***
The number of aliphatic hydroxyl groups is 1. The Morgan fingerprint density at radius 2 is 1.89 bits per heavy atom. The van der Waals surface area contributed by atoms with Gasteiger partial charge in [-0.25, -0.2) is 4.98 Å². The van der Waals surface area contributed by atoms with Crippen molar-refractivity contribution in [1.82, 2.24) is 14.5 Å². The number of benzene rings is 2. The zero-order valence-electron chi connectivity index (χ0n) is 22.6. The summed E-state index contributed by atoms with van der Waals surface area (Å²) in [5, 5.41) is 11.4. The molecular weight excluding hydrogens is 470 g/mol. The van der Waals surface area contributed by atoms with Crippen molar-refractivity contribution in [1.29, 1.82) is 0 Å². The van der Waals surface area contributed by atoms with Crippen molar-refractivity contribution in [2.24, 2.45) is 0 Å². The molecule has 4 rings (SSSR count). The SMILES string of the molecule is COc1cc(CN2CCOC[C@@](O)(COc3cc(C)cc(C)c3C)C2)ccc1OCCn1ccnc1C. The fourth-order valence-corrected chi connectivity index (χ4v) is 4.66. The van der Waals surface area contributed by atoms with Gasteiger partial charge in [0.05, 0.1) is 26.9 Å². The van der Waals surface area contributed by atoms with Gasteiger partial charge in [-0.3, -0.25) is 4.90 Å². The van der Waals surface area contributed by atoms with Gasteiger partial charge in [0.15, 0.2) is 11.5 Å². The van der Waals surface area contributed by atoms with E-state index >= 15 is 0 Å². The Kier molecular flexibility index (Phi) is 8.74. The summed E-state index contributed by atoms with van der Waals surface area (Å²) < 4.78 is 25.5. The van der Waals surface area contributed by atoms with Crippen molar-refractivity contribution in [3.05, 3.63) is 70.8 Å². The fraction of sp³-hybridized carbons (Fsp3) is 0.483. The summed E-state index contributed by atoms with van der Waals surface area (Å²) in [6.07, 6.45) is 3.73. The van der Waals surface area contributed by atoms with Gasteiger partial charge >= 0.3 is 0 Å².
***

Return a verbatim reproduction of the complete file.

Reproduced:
The number of aliphatic hydroxyl groups is 1. The Morgan fingerprint density at radius 2 is 1.89 bits per heavy atom. The van der Waals surface area contributed by atoms with Gasteiger partial charge in [-0.25, -0.2) is 4.98 Å². The van der Waals surface area contributed by atoms with Crippen molar-refractivity contribution in [1.82, 2.24) is 14.5 Å². The number of benzene rings is 2. The zero-order valence-electron chi connectivity index (χ0n) is 22.6. The summed E-state index contributed by atoms with van der Waals surface area (Å²) in [5, 5.41) is 11.4. The molecular weight excluding hydrogens is 470 g/mol. The van der Waals surface area contributed by atoms with Crippen molar-refractivity contribution in [1.29, 1.82) is 0 Å². The van der Waals surface area contributed by atoms with Crippen molar-refractivity contribution in [2.24, 2.45) is 0 Å². The molecule has 4 rings (SSSR count). The SMILES string of the molecule is COc1cc(CN2CCOC[C@@](O)(COc3cc(C)cc(C)c3C)C2)ccc1OCCn1ccnc1C. The fourth-order valence-corrected chi connectivity index (χ4v) is 4.66. The van der Waals surface area contributed by atoms with Gasteiger partial charge in [0.05, 0.1) is 26.9 Å². The van der Waals surface area contributed by atoms with Gasteiger partial charge in [-0.3, -0.25) is 4.90 Å². The van der Waals surface area contributed by atoms with Gasteiger partial charge in [0.15, 0.2) is 11.5 Å². The van der Waals surface area contributed by atoms with E-state index >= 15 is 0 Å². The Kier molecular flexibility index (Phi) is 8.74. The summed E-state index contributed by atoms with van der Waals surface area (Å²) < 4.78 is 25.5. The van der Waals surface area contributed by atoms with Crippen molar-refractivity contribution in [3.05, 3.63) is 70.8 Å². The fraction of sp³-hybridized carbons (Fsp3) is 0.483. The summed E-state index contributed by atoms with van der Waals surface area (Å²) in [6.07, 6.45) is 3.73. The van der Waals surface area contributed by atoms with Gasteiger partial charge >= 0.3 is 0 Å².